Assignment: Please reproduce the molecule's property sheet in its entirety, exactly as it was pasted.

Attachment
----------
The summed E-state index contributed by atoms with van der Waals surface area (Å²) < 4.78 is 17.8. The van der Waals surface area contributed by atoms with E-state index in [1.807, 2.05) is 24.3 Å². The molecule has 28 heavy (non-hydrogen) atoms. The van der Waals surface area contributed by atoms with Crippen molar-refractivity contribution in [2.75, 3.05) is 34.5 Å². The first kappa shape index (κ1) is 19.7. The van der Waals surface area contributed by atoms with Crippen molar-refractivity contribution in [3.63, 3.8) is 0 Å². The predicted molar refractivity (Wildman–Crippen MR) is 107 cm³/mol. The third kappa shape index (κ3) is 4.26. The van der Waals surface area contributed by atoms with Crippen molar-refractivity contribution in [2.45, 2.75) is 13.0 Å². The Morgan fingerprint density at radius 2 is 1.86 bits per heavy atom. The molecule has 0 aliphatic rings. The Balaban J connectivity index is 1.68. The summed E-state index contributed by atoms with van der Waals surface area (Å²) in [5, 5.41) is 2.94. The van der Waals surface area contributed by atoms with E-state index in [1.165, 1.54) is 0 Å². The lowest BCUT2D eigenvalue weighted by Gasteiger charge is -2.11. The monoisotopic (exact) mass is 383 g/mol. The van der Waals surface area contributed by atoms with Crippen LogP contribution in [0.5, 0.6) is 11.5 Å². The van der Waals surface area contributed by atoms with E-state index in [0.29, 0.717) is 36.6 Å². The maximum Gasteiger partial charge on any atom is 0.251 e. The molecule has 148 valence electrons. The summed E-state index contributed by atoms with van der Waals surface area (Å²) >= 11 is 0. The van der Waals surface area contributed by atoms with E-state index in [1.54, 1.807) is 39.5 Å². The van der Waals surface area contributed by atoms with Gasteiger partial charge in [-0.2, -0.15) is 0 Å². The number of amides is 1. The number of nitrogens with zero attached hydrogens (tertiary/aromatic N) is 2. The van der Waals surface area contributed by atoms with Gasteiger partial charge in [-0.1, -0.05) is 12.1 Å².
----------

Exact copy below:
The summed E-state index contributed by atoms with van der Waals surface area (Å²) < 4.78 is 17.8. The van der Waals surface area contributed by atoms with E-state index in [1.807, 2.05) is 24.3 Å². The molecule has 28 heavy (non-hydrogen) atoms. The van der Waals surface area contributed by atoms with Crippen molar-refractivity contribution in [2.75, 3.05) is 34.5 Å². The first kappa shape index (κ1) is 19.7. The van der Waals surface area contributed by atoms with Crippen molar-refractivity contribution in [3.63, 3.8) is 0 Å². The predicted molar refractivity (Wildman–Crippen MR) is 107 cm³/mol. The third kappa shape index (κ3) is 4.26. The van der Waals surface area contributed by atoms with Crippen molar-refractivity contribution in [2.45, 2.75) is 13.0 Å². The Morgan fingerprint density at radius 2 is 1.86 bits per heavy atom. The molecule has 0 aliphatic rings. The Balaban J connectivity index is 1.68. The summed E-state index contributed by atoms with van der Waals surface area (Å²) in [5, 5.41) is 2.94. The van der Waals surface area contributed by atoms with E-state index in [1.165, 1.54) is 0 Å². The lowest BCUT2D eigenvalue weighted by Gasteiger charge is -2.11. The monoisotopic (exact) mass is 383 g/mol. The van der Waals surface area contributed by atoms with Crippen LogP contribution in [0.5, 0.6) is 11.5 Å². The van der Waals surface area contributed by atoms with E-state index in [0.29, 0.717) is 36.6 Å². The maximum Gasteiger partial charge on any atom is 0.251 e. The molecule has 148 valence electrons. The summed E-state index contributed by atoms with van der Waals surface area (Å²) >= 11 is 0. The van der Waals surface area contributed by atoms with E-state index in [1.54, 1.807) is 39.5 Å². The van der Waals surface area contributed by atoms with Gasteiger partial charge in [-0.2, -0.15) is 0 Å². The number of amides is 1. The number of nitrogens with zero attached hydrogens (tertiary/aromatic N) is 2. The van der Waals surface area contributed by atoms with Gasteiger partial charge in [-0.1, -0.05) is 12.1 Å².